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The dishonest mob boss goes down in a spray of bullets and blood; a humanoid machine meets her end amidst flying glass shards; a son smothers his mother in her hospital bed; a former assassin confronts the red in her ledger. Violence in films exists in a variety of dimensions. It can be graphic or subtle, triumphant or tragic. It can be primarily masculine and heterosexual, or it can involve other genders and sexualities. However it is portrayed, violence plays an important role in a film’s narrative and cultural messages. The four films I analyze in this essay—The Godfather (1972), Blade Runner (1982), Joker (2019), and Black Widow (2021)—represent a broad range of genres and time periods, from a crime/gangster film set in the 1940s to a science fiction film set in futuristic Los Angeles. However, these films are not completely disparate. All four feature violence as a major narrative element, with protagonists who inflict violence intentionally and repeatedly, albeit for varying purposes. This essay investigates how the differing portrayals of violence in these films contribute to the films’ implicit and explicit meanings. Violence in films plays both a narrative role, delineating elements of plot, and a cultural role, clarifying the film’s stance on issues of gender and sexuality; these, combined with a discussion of the social reception of violence, particularly as it relates to the rating system, frame this essay’s argument.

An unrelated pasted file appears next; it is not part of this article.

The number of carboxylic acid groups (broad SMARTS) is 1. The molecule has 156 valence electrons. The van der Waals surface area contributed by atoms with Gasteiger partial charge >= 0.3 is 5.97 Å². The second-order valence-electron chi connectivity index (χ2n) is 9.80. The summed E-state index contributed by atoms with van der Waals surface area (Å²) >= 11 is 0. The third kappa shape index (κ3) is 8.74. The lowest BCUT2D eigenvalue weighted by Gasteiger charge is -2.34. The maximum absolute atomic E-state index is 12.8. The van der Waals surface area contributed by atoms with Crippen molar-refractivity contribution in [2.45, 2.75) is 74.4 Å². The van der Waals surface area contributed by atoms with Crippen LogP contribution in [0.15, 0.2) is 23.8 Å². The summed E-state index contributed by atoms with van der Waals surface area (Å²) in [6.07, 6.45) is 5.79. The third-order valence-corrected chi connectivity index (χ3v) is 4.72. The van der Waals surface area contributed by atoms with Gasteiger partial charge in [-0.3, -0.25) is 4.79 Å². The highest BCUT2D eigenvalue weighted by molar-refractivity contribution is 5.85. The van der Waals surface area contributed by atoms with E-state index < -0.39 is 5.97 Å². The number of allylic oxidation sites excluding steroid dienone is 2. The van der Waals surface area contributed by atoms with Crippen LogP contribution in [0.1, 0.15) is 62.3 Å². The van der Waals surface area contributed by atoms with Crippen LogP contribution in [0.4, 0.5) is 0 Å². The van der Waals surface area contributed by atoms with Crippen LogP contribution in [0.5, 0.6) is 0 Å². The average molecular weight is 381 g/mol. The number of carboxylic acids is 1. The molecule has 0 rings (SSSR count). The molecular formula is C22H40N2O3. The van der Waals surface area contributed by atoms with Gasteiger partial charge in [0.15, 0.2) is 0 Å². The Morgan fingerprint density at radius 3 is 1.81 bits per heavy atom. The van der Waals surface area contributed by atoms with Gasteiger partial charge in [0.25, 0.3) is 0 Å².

South Dakota State University


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